However, the most fundamental disadvantage of known X-ray inspection devices is that they provide a static or fixed picture of the product being inspected. The product is inserted into an inspection station where it lies motionless during exposure to the X-rays and/or the X-ray device is of the "pulse" type whereby a single burst of radiation is released to provide a static picture, even if the product being inspected is in motion. The use of such devices causes delays since the inspection process is not continuous. More importantly, however, a static picture of the contents of a product, such as a piece of luggage, frequently merely provides an indication that the product contains questionable items, requiring the delay and embarrassment of a personal inspection, or a false indication that only permissible items are present. For instance, if a piece of luggage contains several items which are detectable by X-rays, such items may be positioned over each other, either accidentally or intentionally, so that the static picture of the contents shows only the top item, which may be a harmless and permissible item positioned over a hidden weapon, or shows an indiscernible combination of overlapping items, each of which may be harmless and permissible. The inspector may device not to make a personal search in the first case and may decide to make an unnecessary personal search in the second case.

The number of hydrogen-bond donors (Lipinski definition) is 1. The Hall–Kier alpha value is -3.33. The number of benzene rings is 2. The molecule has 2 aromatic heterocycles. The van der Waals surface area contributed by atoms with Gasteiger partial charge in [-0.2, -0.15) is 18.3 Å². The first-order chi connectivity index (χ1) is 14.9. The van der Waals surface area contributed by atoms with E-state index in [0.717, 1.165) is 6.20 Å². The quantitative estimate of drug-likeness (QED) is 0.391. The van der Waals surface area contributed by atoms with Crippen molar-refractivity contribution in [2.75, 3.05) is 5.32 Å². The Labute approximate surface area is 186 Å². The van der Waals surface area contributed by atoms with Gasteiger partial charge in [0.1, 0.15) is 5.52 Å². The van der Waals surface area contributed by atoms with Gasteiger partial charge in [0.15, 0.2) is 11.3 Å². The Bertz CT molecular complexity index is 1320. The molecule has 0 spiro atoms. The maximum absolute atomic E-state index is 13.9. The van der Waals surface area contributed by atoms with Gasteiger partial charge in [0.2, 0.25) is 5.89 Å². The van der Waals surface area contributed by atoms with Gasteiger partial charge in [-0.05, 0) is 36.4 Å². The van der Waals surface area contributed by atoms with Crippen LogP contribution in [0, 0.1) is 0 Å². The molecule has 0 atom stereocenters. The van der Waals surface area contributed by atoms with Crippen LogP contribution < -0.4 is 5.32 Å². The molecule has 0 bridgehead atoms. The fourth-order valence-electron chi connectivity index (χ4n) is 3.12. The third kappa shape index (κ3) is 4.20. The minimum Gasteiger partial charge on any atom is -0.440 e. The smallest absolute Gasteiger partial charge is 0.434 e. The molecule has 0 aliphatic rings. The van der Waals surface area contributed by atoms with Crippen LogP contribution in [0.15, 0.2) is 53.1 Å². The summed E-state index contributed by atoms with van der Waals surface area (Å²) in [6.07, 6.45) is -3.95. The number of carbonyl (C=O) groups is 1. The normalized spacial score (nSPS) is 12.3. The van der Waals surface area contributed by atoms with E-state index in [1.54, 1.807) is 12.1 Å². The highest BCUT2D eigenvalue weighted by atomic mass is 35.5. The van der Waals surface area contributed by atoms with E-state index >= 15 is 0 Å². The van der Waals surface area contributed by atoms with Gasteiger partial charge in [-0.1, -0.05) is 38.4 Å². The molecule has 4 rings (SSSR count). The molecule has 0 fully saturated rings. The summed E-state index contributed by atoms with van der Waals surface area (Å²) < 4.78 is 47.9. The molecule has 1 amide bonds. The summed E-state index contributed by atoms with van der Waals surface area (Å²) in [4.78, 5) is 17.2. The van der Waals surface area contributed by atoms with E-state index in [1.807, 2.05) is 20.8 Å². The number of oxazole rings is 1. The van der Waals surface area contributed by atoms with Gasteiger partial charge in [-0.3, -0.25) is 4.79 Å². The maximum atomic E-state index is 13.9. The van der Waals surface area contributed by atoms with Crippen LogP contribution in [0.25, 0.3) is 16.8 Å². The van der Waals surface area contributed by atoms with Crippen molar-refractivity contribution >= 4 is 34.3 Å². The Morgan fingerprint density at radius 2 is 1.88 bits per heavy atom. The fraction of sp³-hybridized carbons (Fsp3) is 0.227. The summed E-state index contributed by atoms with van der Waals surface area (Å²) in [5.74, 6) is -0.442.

It is the principal object of the present invention to provide a new and improved X-ray inspection device which is faster and more reliable than prior known X-ray inspection devices, obviating the necessity for personal manual inspection in many instances.
It is another object of this invention to provide a novel X-ray inspection device which is safer than prior known X-ray inspection devices from the standpoint of personal exposure to escaping X-rays and exposure of photographic film.
It is still another object of this invention to provide a novel X-ray inspection device which is suitable for the inspection of elongate products and containers, such as logs, storage trunks, flower carbons, and other products which will not fit into the inspection stations of prior known X-ray inspection devices
These and other objects and advantages of the present invention will be apparent to those skilled in the art in the light of the present disclosure including the drawing, in which:
FIG. 1 is a perspective view of an X-ray inspection device according to the present invention.
FIG. 2 is an end view of the X-ray inspection device of FIG. 1.
FIG. 3 is an end view of the X-ray inspection device of FIG. 4, taken along the line 3--3.
FIG. 4 is a cross-sectional front view of the device according to FIG. 1, taken along the line 4--4.
FIG. 5 is a top view of the device according to FIG. 4 taken along the line 5--5.
FIG. 6 is an enlarged segmented top view of a mounting assembly for the shielded curtains of the present device.